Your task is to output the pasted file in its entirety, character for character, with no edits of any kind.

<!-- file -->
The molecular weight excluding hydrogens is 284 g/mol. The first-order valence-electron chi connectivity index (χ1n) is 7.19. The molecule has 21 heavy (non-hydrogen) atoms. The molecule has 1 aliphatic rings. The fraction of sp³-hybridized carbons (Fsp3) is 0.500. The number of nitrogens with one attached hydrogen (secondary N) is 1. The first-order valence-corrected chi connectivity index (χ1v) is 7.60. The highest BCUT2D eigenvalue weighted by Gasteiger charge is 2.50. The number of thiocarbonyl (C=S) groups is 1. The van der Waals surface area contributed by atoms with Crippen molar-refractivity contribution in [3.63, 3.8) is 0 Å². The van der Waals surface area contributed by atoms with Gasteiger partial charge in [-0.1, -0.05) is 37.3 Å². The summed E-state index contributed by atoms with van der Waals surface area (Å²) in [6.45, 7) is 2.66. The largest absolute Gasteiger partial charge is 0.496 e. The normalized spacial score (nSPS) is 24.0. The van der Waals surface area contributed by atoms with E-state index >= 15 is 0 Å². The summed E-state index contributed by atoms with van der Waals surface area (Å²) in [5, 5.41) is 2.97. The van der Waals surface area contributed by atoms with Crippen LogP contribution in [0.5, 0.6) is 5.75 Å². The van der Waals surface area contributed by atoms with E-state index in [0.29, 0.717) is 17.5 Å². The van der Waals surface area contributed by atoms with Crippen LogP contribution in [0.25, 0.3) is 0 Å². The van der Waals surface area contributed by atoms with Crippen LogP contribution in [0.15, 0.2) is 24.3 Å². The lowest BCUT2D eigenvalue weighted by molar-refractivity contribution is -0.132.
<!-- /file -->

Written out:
The molecular weight excluding hydrogens is 284 g/mol. The first-order valence-electron chi connectivity index (χ1n) is 7.19. The molecule has 21 heavy (non-hydrogen) atoms. The molecule has 1 aliphatic rings. The fraction of sp³-hybridized carbons (Fsp3) is 0.500. The number of nitrogens with one attached hydrogen (secondary N) is 1. The first-order valence-corrected chi connectivity index (χ1v) is 7.60. The highest BCUT2D eigenvalue weighted by Gasteiger charge is 2.50. The number of thiocarbonyl (C=S) groups is 1. The van der Waals surface area contributed by atoms with Crippen molar-refractivity contribution in [3.63, 3.8) is 0 Å². The van der Waals surface area contributed by atoms with Gasteiger partial charge in [-0.1, -0.05) is 37.3 Å². The summed E-state index contributed by atoms with van der Waals surface area (Å²) in [6.45, 7) is 2.66. The largest absolute Gasteiger partial charge is 0.496 e. The normalized spacial score (nSPS) is 24.0. The van der Waals surface area contributed by atoms with E-state index >= 15 is 0 Å². The summed E-state index contributed by atoms with van der Waals surface area (Å²) in [5, 5.41) is 2.97. The van der Waals surface area contributed by atoms with Crippen LogP contribution in [0.5, 0.6) is 5.75 Å². The van der Waals surface area contributed by atoms with E-state index in [0.29, 0.717) is 17.5 Å². The van der Waals surface area contributed by atoms with Crippen LogP contribution in [0.25, 0.3) is 0 Å². The van der Waals surface area contributed by atoms with Crippen LogP contribution in [0.15, 0.2) is 24.3 Å². The lowest BCUT2D eigenvalue weighted by molar-refractivity contribution is -0.132.